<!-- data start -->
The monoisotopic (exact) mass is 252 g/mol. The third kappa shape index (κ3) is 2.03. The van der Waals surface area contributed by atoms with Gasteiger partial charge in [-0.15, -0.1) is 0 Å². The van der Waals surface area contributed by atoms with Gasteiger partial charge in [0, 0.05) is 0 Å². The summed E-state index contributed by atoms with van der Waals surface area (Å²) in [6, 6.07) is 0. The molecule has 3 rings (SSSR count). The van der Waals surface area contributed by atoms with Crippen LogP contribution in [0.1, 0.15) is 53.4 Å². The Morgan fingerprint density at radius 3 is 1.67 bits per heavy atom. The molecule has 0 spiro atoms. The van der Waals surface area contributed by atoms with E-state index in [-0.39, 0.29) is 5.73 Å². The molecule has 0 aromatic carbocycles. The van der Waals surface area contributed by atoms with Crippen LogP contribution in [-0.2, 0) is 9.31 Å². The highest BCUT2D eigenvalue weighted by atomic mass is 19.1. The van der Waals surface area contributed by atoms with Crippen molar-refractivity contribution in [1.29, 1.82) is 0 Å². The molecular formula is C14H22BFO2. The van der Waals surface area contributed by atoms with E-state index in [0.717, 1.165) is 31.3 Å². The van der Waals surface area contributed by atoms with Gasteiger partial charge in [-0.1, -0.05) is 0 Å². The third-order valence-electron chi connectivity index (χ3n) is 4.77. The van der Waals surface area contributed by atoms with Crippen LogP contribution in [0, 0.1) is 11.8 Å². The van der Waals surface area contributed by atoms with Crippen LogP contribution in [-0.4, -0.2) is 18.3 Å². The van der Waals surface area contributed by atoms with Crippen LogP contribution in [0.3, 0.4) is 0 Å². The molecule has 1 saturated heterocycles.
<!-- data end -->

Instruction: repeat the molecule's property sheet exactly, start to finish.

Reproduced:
The monoisotopic (exact) mass is 252 g/mol. The third kappa shape index (κ3) is 2.03. The van der Waals surface area contributed by atoms with Gasteiger partial charge in [-0.15, -0.1) is 0 Å². The van der Waals surface area contributed by atoms with Gasteiger partial charge in [0, 0.05) is 0 Å². The summed E-state index contributed by atoms with van der Waals surface area (Å²) in [6, 6.07) is 0. The molecule has 3 rings (SSSR count). The van der Waals surface area contributed by atoms with Crippen LogP contribution in [0.1, 0.15) is 53.4 Å². The Morgan fingerprint density at radius 3 is 1.67 bits per heavy atom. The molecule has 0 spiro atoms. The van der Waals surface area contributed by atoms with E-state index in [-0.39, 0.29) is 5.73 Å². The molecule has 0 aromatic carbocycles. The van der Waals surface area contributed by atoms with Crippen LogP contribution in [-0.2, 0) is 9.31 Å². The highest BCUT2D eigenvalue weighted by atomic mass is 19.1. The van der Waals surface area contributed by atoms with Crippen molar-refractivity contribution in [1.29, 1.82) is 0 Å². The molecular formula is C14H22BFO2. The van der Waals surface area contributed by atoms with E-state index in [0.717, 1.165) is 31.3 Å². The van der Waals surface area contributed by atoms with Gasteiger partial charge in [-0.1, -0.05) is 0 Å². The third-order valence-electron chi connectivity index (χ3n) is 4.77. The van der Waals surface area contributed by atoms with Crippen LogP contribution in [0, 0.1) is 11.8 Å². The van der Waals surface area contributed by atoms with Crippen LogP contribution in [-0.4, -0.2) is 18.3 Å². The van der Waals surface area contributed by atoms with Crippen LogP contribution in [0.3, 0.4) is 0 Å². The molecule has 1 saturated heterocycles.